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appears. The final text is, in fact, the product of relentless and persistent craft. Though Tennyson may have labored hours shaping a line, he is merciless with his creations, and again and again he will chip and patch, write and rewrite, cut or expand. For some poems we have draft after draft, each filled with new revisions, some of which seem to us as perhaps inordinately picayune, but which to Tennyson were, in fact, of equal importance to the cancellation of an entire passage. When Tennyson began working on his second set of four Idylls he turned to a new compositional procedure. The process of slowly molding scraps of poetry in his head was evidently enormously taxing, and consequently he began to write out prose drafts of his poems before the actual versification.

Most of the manuscripts, both prose and verse, which have survived, are on a variety of pale blue paper of which Tennyson was fond. He purchased this paper unbound and worked on it in quires, often ripping out pages if he was dissatisfied. As the work progressed from fragmentary scraps to continuous narrative, he would begin writing on only the right hand page, reserving the left for the inevitable alterations and additions. In this manner he was sometimes able (e.g. in the Trinity "Enid" [CT-30]) to assemble pages from various drafts into a fair copy. When the poem was finished his wife would frequently sew the pages into small "notebooks" and hand cover them with marbled boards and orange-red spines.

Following the final manuscript draft would come the spate of proof sheets, over which Tennyson worked with great care. While he was writing out his poetry in manuscript Tennyson never concerned himself with punctuation. Many times he would write on for lines without a single punctuation mark, frequently even neglecting to capitalize the first word of a sentence. He was a wealthy and successful poet by the time he actually began the Idylls, and his publishers were evidently happy to cater to what must have been his expensive preference. The slightly punctuated manuscripts would be sent to the typesetter whose proof sheets became the ground on which Tennyson worked out his punctuation. Because he was such a perfectionist this could often be an extended process in itself. The most extreme example is "Merlin and Vivien" which went through five different versions of proof before it was finally set up and sent to the printer. Years later, when preparing "Gareth and Lynette," Tennyson reduced the number of proof states he needed, but heavily corrected two different copies of the same proof state, evidently trying to get the punctuation "right" on the first try. Even then he required two more proof states before the actual first edition was set up.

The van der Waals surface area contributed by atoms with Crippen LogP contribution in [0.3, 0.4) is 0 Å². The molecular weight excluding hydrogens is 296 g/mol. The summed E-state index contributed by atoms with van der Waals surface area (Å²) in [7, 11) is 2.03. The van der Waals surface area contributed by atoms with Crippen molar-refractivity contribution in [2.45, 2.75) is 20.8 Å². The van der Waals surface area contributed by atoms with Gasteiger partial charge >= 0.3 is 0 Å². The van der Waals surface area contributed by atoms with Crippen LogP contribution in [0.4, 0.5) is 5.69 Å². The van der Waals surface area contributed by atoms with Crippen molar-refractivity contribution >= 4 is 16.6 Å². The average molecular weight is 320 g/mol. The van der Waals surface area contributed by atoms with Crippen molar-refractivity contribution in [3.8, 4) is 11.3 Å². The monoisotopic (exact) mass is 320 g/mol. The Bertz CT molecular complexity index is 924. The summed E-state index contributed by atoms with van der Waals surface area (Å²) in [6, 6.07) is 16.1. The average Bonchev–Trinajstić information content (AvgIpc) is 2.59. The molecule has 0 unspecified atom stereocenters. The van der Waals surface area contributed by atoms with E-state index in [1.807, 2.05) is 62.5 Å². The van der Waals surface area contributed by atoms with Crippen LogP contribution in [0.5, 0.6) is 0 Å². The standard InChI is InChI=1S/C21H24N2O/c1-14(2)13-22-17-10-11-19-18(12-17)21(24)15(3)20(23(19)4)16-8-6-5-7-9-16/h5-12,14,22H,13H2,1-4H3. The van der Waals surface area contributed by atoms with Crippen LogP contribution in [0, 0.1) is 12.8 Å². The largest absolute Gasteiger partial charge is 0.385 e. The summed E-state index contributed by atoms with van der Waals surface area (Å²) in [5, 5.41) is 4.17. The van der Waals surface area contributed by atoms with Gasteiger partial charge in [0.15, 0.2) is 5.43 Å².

This scrupulosity, this endless nagging concern for his poems drove Tennyson to tinker at them even after they were finally placed under the public gaze. In virtually every new edition of his Idylls Tennyson would make alterations, generally in punctuation, but sometimes in word choice as well. For this reason, no copy of the poem printed during his life matches the final version, published only after his death. His epic was in


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fact in a state of endless alteration, until finally death itself came to halt the tinkering.